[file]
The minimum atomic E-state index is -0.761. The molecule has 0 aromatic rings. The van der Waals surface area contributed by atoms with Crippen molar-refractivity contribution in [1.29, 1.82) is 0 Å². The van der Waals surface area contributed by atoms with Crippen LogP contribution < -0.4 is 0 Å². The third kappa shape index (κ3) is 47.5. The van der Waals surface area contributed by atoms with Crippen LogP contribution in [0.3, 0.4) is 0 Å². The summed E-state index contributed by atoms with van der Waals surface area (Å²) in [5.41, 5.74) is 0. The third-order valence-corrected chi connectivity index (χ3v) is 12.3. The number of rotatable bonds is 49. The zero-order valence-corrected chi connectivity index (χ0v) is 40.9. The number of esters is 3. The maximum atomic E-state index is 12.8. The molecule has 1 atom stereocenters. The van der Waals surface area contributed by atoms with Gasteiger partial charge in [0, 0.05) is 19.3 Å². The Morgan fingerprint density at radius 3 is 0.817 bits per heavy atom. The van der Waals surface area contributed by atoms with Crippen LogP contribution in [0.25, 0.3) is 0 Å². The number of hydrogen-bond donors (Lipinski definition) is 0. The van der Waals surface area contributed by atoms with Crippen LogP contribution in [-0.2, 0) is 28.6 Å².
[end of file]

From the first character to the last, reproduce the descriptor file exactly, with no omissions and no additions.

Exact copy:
The minimum atomic E-state index is -0.761. The molecule has 0 aromatic rings. The van der Waals surface area contributed by atoms with Crippen molar-refractivity contribution in [1.29, 1.82) is 0 Å². The van der Waals surface area contributed by atoms with Crippen LogP contribution < -0.4 is 0 Å². The third kappa shape index (κ3) is 47.5. The van der Waals surface area contributed by atoms with Crippen LogP contribution in [0.3, 0.4) is 0 Å². The summed E-state index contributed by atoms with van der Waals surface area (Å²) in [5.41, 5.74) is 0. The third-order valence-corrected chi connectivity index (χ3v) is 12.3. The number of rotatable bonds is 49. The zero-order valence-corrected chi connectivity index (χ0v) is 40.9. The number of esters is 3. The maximum atomic E-state index is 12.8. The molecule has 1 atom stereocenters. The van der Waals surface area contributed by atoms with Gasteiger partial charge in [0, 0.05) is 19.3 Å². The Morgan fingerprint density at radius 3 is 0.817 bits per heavy atom. The van der Waals surface area contributed by atoms with Crippen LogP contribution in [0.25, 0.3) is 0 Å². The number of hydrogen-bond donors (Lipinski definition) is 0. The van der Waals surface area contributed by atoms with Crippen LogP contribution in [-0.2, 0) is 28.6 Å².